I think the most significant feature on the the crane is the beak and the eye. I set out to master that first because that was crucial. The beak was actually pretty easy for me because there is color and I can do color pretty well, but then I had to start on the white feathers. Painting white things in watercolor has never been easy for me. I blocked off the outline with masking fluid, but it leaves such a hard edge that I don’t use it any more than needed. The think with watercolor isn’t really a white paint you can use to touch up mistakes. You get white by leaving the watercolor free from paint, so you paint around the white spaces leaving the white exposed. I had a hard time trying to figure out how dark to make the shadows and I had to lift off color several times when I thought it was too dark.
Another element that I had to conquer was the ruffled feathers on the neck. The crane in threat mode was all puffed up, I suppose so it looked tougher and bigger to other cranes. I am not sure how tough the crane looked, but after a while, if you look at that eye you begin to know he means business.
By this time I had spent many hours working on this painting. I was beginning to get pretty intimate with the crane and I decided it would be easier to relate to him by giving him a name. I gave him the name Silas.
Some of you will know Silas as Paul’s companion in the Bible. I thought that name would be good because my Silas will also act as a missionary to bring awareness to the fact that Siberian Cranes are a critically endangered species. I hope that I can help Silas by giving 10% of the sales to the International Crane Foundation. I think he deserves all the help I can give him.
In the end, when the final brush stroke is applied, I sign the painting and it is time to remove the ugly green tape. Silas had been a stressful journey. I had to overcome more mental obstacles then technical but in the end, I think I captured Silas pretty well. It is hard to explain how much joy there is in removing the green tape, seeing that pure white edge. Slowly the tape is removed to prevent tearing and the final painting is revealed. It is the end of a project, time for celebration. This was a huge accomplishment for me and hope it will be a joy to it’s new owner. If you would like to be the new owner, he is located in my shop.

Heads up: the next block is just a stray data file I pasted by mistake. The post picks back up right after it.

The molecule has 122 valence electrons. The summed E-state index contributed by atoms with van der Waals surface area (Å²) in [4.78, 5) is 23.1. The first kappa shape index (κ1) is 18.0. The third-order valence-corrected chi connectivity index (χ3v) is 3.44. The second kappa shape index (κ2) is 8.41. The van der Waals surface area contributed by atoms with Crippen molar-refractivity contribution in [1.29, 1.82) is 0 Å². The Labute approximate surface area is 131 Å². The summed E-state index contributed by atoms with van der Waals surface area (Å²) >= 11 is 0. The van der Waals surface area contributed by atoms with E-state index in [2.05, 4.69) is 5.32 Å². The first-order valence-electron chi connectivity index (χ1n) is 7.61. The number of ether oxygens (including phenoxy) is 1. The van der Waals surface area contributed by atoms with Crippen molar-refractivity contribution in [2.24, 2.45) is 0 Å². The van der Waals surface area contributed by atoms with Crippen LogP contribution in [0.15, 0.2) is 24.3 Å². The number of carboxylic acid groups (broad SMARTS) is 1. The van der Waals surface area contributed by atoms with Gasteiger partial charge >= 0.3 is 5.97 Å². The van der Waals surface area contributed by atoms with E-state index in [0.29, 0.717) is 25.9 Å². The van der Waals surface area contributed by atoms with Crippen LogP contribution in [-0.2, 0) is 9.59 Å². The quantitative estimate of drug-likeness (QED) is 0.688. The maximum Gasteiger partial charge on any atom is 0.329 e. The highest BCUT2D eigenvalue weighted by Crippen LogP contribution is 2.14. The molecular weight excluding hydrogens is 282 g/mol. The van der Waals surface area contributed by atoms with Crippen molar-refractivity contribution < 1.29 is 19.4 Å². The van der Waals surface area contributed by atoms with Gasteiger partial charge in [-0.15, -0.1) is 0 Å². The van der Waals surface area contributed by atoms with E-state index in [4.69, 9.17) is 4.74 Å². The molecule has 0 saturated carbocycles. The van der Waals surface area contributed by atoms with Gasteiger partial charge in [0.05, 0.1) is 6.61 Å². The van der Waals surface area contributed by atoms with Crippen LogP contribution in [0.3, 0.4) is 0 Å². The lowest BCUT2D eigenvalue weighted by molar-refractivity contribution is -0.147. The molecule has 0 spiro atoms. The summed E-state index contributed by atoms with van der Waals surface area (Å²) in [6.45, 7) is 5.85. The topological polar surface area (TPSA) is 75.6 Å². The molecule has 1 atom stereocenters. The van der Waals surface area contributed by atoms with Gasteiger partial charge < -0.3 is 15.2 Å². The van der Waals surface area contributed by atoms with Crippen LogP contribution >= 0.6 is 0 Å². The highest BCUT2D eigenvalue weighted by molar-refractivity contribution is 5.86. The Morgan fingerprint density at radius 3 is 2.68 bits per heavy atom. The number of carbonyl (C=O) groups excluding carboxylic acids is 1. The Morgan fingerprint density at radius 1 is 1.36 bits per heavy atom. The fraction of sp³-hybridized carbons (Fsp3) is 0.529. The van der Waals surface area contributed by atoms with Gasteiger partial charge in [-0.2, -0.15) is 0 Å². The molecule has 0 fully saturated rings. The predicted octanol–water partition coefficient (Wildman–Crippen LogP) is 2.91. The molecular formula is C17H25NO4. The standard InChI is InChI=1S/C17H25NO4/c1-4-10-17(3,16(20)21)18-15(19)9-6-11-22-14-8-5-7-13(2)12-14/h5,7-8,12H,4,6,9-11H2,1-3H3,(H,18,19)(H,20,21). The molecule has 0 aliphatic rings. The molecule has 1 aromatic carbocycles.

Okay, I admit it, I sell cards that would be wonderful if used as Thank You Notes. That was my hope when I created them, but I am not sure if Thank You notes are all that common anymore. Why would you take the time to purchase a card, write a note, buy a stamp and send it in the mail, when you can just write a text or email for free.
I have three reasons that have come out of recent experiences:
- Teaching young people how to mail a letter. (This could be a little embarrassing for my 12 year old granddaughter, but I think it is worth the risk). My granddaughter received birthday money from her Great Grandmother. I encouraged her to write a quick note acknowledging the gift. I suggested she include her intent for the money, just so Grandma knows that it will be used for something special. I helped my granddaughter by putting the address and return address on the note and placed the stamp on it as well. I watched her write the note and place it in the envelope and sent it home with her so she could mail it from her own address. Well, it was a few weeks later and Grandma had not received the note. What was the problem? It turns out that my Granddaughter had moved to a new house and had never mailed a letter, so she had no idea how to put the letter in the mailbox. Please verify that children know how to mail a letter.
- Let people know you have received their gift. I recently sent a birthday card with money to another one of my grandchildren and did not hear back from her in any form. Well, it arrived 10 days late and her mom was nice enough to let me know the problem. I had mailed it to the wrong address. I mindlessly copied the address from my cell phone contacts without realizing it was going to the wrong town. Now this could happen if you send an amazon gift or a card or any other gift through a delivery system, it is good to have a record of receipt from the recipient.
- Its just nice to get something in the mail. It used to be that getting mail was kind of special. Hundreds of years ago, people used to send letters to tell about current events and share news or send invitations. Now we have the internet and instantly we know more about our friends and family than we care to know, so information is no longer special to us. The mail contains advertisements, political notices, bills, the weekly shopper and other trash that immediately hits the trash can. So now when a letter or a note comes in the mail, its even more treasured than in the past because it is such a rare commodity. It expresses a sense of love and caring that can never be reflected in an email or text. A note or letter can be saved away and read later when the day has been long and hard and a cheerful message is a reminder that someone else cares.